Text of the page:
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Frangos v. U.s. Fidelity & Guaranty Co.


MAY 3, 1974.






APPEAL from the Circuit Court of Cook County; the Hon. JOHN J. MORAN, Judge, presiding.


This appeal is from a judgment entered in favor of United States Fidelity & Guaranty Company, counter-plaintiff (hereinafter plaintiff) and against North Suburban Inc., counter-defendant (hereinafter defendant), the agent of plaintiff. It is contended on appeal that plaintiff failed in its burden of proving that the negligent omissions of defendant caused its liability under a policy of fire insurance.

In 1968 Frank Frangos bought the M & M Restaurant located at 349 North Clark Street in Chicago, renamed it the F & F Restaurant and, approximately 18 months later, moved the business to 415 North Clark.

A fire insurance policy written by plaintiff in the amount of $7500 and held by the former owner was assigned to Frangos when he acquired the business. The policy provided in its "Description and Location of Property Covered" that coverage was afforded:

"On contents of the three (3) story brick, sprinklered, mercantile building, occupied as a restaurant and

SITUATED: 349 North Clark Street Chicago, Illinois"

That portion of the policy dealing with the warranty of description and location states:

"IN CONSIDERATION * * * this Company * * * does insure the insured * * * against all DIRECT LOSS BY FIRE * * * to the property described herein while located or contained as described in this policy * * * but not elsewhere."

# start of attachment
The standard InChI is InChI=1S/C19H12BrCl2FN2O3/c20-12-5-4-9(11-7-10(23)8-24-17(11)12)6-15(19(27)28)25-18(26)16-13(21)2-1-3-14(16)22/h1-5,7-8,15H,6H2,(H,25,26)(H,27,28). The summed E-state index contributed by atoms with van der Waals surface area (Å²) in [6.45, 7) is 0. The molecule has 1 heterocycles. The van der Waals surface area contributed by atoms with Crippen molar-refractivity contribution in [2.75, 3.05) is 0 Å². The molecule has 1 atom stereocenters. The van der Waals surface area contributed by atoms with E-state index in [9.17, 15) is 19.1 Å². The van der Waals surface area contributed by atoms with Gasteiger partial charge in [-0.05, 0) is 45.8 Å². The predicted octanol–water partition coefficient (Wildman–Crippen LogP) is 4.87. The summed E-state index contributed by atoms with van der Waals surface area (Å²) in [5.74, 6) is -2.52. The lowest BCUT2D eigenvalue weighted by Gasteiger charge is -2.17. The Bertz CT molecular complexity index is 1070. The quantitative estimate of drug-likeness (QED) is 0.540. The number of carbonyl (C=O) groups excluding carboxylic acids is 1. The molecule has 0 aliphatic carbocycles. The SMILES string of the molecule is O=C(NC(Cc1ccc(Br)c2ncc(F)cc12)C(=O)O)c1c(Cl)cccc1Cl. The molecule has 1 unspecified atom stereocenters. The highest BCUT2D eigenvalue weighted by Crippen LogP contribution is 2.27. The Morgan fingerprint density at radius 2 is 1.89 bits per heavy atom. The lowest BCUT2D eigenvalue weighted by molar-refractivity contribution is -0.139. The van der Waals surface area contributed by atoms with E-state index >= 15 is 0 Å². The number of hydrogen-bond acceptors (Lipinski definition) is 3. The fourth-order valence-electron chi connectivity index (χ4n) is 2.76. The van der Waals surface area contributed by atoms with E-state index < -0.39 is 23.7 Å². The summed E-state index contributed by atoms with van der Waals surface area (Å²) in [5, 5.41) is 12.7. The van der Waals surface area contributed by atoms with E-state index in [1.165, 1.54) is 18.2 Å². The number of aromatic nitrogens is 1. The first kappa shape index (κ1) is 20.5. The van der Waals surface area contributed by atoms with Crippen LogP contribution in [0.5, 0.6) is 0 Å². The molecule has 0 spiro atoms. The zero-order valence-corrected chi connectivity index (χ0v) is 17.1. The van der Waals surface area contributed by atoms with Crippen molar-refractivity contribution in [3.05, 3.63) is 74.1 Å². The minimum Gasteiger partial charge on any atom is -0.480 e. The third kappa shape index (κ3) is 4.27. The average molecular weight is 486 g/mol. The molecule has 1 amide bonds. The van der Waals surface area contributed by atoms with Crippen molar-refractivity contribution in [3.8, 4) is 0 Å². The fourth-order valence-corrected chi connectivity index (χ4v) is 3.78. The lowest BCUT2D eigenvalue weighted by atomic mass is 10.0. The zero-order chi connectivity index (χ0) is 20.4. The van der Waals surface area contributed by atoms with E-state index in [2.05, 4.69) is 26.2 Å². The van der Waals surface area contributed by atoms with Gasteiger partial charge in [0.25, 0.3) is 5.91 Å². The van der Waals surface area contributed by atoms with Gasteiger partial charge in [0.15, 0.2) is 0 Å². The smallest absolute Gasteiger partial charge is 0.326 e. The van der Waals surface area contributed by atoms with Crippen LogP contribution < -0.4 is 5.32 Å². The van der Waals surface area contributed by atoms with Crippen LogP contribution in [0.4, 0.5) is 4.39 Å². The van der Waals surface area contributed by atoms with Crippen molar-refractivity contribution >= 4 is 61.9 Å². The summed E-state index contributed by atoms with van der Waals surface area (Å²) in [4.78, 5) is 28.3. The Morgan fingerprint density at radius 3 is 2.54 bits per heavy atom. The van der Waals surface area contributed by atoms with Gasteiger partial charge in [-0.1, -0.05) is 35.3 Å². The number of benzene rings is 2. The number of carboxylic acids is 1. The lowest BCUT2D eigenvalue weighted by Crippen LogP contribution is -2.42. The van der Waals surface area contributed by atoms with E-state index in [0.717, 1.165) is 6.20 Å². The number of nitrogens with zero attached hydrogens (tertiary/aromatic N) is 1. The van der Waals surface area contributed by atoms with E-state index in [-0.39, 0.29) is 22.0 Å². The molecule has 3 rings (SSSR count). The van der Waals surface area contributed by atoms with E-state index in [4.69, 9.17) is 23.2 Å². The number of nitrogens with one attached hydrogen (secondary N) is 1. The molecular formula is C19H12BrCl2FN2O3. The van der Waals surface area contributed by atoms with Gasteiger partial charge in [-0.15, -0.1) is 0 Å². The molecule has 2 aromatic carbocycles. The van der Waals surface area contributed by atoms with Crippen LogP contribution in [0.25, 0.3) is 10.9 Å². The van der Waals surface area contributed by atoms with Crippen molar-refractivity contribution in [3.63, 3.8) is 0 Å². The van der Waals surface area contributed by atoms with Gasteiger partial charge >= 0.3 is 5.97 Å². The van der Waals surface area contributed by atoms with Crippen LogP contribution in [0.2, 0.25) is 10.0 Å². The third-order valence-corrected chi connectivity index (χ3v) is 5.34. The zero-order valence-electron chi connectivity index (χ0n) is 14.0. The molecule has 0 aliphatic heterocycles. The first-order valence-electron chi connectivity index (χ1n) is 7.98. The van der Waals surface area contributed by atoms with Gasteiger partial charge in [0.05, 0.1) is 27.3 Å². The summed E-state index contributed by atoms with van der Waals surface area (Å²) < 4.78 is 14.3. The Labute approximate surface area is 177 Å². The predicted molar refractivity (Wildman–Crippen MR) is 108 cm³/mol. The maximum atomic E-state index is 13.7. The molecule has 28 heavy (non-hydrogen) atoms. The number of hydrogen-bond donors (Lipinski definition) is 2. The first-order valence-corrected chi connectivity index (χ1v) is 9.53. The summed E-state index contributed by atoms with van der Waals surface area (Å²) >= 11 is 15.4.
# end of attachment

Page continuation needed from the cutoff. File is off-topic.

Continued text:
Attached to the policy was a "sprinkler" endorsement which provided:

"This policy is being written at a rate based on the protection of the premises by the sprinkler system, it is a condition of this policy that, insofar as the sprinkler system and water supply therefor are under the control of the Insured, due diligence shall be used by the Insured to maintain them in complete working order, and that no change shall be made in said system or in the water supply therefor unless immediate notification is given to the Rating Bureau."

On December 29, 1969, the restaurant was destroyed by fire. Frangos sued plaintiff on the insurance policy alleging that, through his broker, he had notified plaintiff of the relocation of the business, and that as a consequence thereof coverage was extended to the new premises. In its answer plaintiff denied having received notice and filed a third-party complaint for indemnity against defendant, its agent, alleging that if defendant received notice of the change of location, it breached its obligation to transmit this information to the insurer and thereby plaintiff was denied the right to decide "whether or not to extend coverage to a new location." On the original claim a jury returned a verdict in the amount of $8379.94 (the amount claimed under the policy plus interest and costs) in favor of Frangos. Thereafter the trial court granted plaintiff's motion for judgment against defendant in the identical amount of $8379.94.

At trial it was adduced that in late September 1969, shortly after Frangos moved the restaurant to the new location, he called his insurance broker, Earl Hallman, who met with him at 415 North Clark.

Hall testified that he immediately saw that the new location, which did not have a sprinkler system, presented a "different type of risk." A restaurant "should have sprinklers * * * for an insurance company to insure them." He immediately called Merton Berman, the president of defendant, advised him of the change of location and the fact that the new building did not have sprinklers and requested an inspection. He was informed by Berman that it would take at least 30 days before the building could be inspected. On October 3, 1969, he sent a written memo to defendant, again drawing its attention to the change of location. He contacted defendant a third time on this matter at "the end of Ocober or beginning of November."